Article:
Thursday, October 11, 2007

Kayaker and/or hunter?


Should a guy who buys a $250 Walmart kayak and takes it out on Lake Superior be called a kayaker? Should a guy who buys a license and a rifle and heads out into the woods be considered a hunter? I had the pleasure last weekend of providing a little mentoring for NumberOneGrandson, the 14 year old grandson of Gurney Granny. He had taken the Wisconsin DNR's Hunter Safety Course (required by the way) and passed. And trust me, there are a few who don't pass. He had the proper gear, knew about safe gun handling, proper tree stand safety, and absorbed the constant barrage of advice and information being thrown at him by me, PodMan, and TheKingOfIronwoodIsland, and Grandma. Even though he had a nasty cold he managed several hours in the stand, even though no deer were sighted. He seemed to enjoy it however, and is ready for the 'real' gun season (this was a special youth hunt), which begins the Saturday before Thanksgiving. With a bit more experience under his belt I think we can safely call him a hunter.

I received the following article from the RetreadRanger, who is in mourning due to the untimely demise of his beloved Yankees. The headline reads, "Shaken by deaths, extreme athletes vow to press on". Apparently these guys paddled out to an island, ran to the top and back down and then jumped back into their four double kayaks and paddled back towards the mainland, even though the forecast 6' seas and 40mph wind gusts had materialized. They were all wearing either shorts or tights but no wetsuits. Someone apparently had a radio becuase the Coast Guard responded and was there in 90 minutes or so. Some of the quotes in the related article are telling.... "the group had discussed, then decided, to risk the return voyage from Anvil Island, despite increasingly choppy water.", " He scrambled into the middle equipment hatch of the kayak containing Mr. Juryn and his male paddling partner.", “The weather conditions were forecasted. They were known. It was a poor choice on their part,” “They (the Anvil Island kayakers) wore life vests, but otherwise they were all poorly dressed for the conditions.” , “We should have turned back,” Mr. Faulkner lamented. “But this is our love. We were all experienced paddlers, and we were carried away by our own testosterone.”, "We were all wearing tights or shorts. We were exposed. Wet suits would have saved their lives, but you never really think it will be you.”

While these are not the $250 Walmart kayak types it still raises lot of questions in my mind, including the 'experienced kayaker' label that the Globe and Mail puts on these guys. It also raises questions about the whole concept of extreme sports. I admit to being biased; I subscribe to Sea Kayaker and let my subscription to Outside lapse. My interest in riding a mountain bike down Mt McKinley, running an 'unrunnable' river in Outer Slobbovia, or swimming across Lake Superior has waned in my dotage. I'd would like to get some feedback on this incident however. How crucial are extreme sports to our psyche and should someone have to risk their life to bail your ass out when you screw up? Are you 'experienced' if you decide to press on after an exhausting run, deteriorating weather forecast, and no proper gear? Open someone middle hatch and climb in during high seas? Does this aid or hinder the general publics perception of kayakers as a whole?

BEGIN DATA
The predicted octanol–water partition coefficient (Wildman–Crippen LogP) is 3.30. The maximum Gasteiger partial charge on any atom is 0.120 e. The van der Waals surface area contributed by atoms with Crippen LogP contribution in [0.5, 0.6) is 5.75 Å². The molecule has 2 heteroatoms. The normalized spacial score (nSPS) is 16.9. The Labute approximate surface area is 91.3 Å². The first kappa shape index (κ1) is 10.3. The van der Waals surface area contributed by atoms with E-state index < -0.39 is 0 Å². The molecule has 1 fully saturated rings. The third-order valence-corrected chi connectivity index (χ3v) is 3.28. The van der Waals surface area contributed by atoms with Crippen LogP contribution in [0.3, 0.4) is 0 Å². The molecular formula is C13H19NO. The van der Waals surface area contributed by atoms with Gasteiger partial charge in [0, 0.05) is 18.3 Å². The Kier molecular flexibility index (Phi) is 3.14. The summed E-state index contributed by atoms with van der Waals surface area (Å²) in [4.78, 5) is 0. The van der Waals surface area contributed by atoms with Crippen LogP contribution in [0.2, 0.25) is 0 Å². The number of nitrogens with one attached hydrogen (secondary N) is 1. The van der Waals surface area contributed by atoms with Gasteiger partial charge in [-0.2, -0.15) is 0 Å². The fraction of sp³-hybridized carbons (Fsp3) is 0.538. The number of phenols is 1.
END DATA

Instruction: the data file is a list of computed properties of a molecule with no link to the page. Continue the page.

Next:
Let er rip blog readers, it will be fun to hear the range of opinions. I just wish we didn't have to dissect a tragedy like this. However if it makes one paddler think before launching I guess I'm happy.

PS Just read KiwiBirds post on the same incident. More info is available in the link on her site.

2 comments:

Ranger Bob said...

Yankees? Was there a team called Yankees? It sounds familiar, but I don't think about baseball anymore. The doctor says it's not good for me. I have to go and take my pills now. They make me feel better.

Adam Bolonsky said...

Hi DaveO,
thanks for posting this. Three years ago here in Massachusetts, two young women died in Nantucket Sound after launching borrowed recreational kayaks in the fog on Columbus Day weekend.

The Sound can be an awful place: huge shoals, fast rips, breaking waves, then an enormous slough which opens to the open Atlantic.

In the wake of the women's deaths, some amazingly wrong-headed legislation was written here aimed at kayakers, when in fact the women weren't kayakers, really, but just a couple of college kids horsing around on a weekend off from college.

It took enormous efforts by a couple of groups (nspn.org and Charles River Canoe and Kayak) to get the legislation rewritten so it was sensible and better for kayakers who would have otherwise been hampered by the law as written.

I guess it's a public relations issue: if the media could better distinguish between kayaks as sea kayaks and kayaks as the latest trend in short, inexpensive rec boats made for tooddling around down by the seashore on a bluebird day in August, fewer groups would have to run the gauntlet in local legislatures.

Adam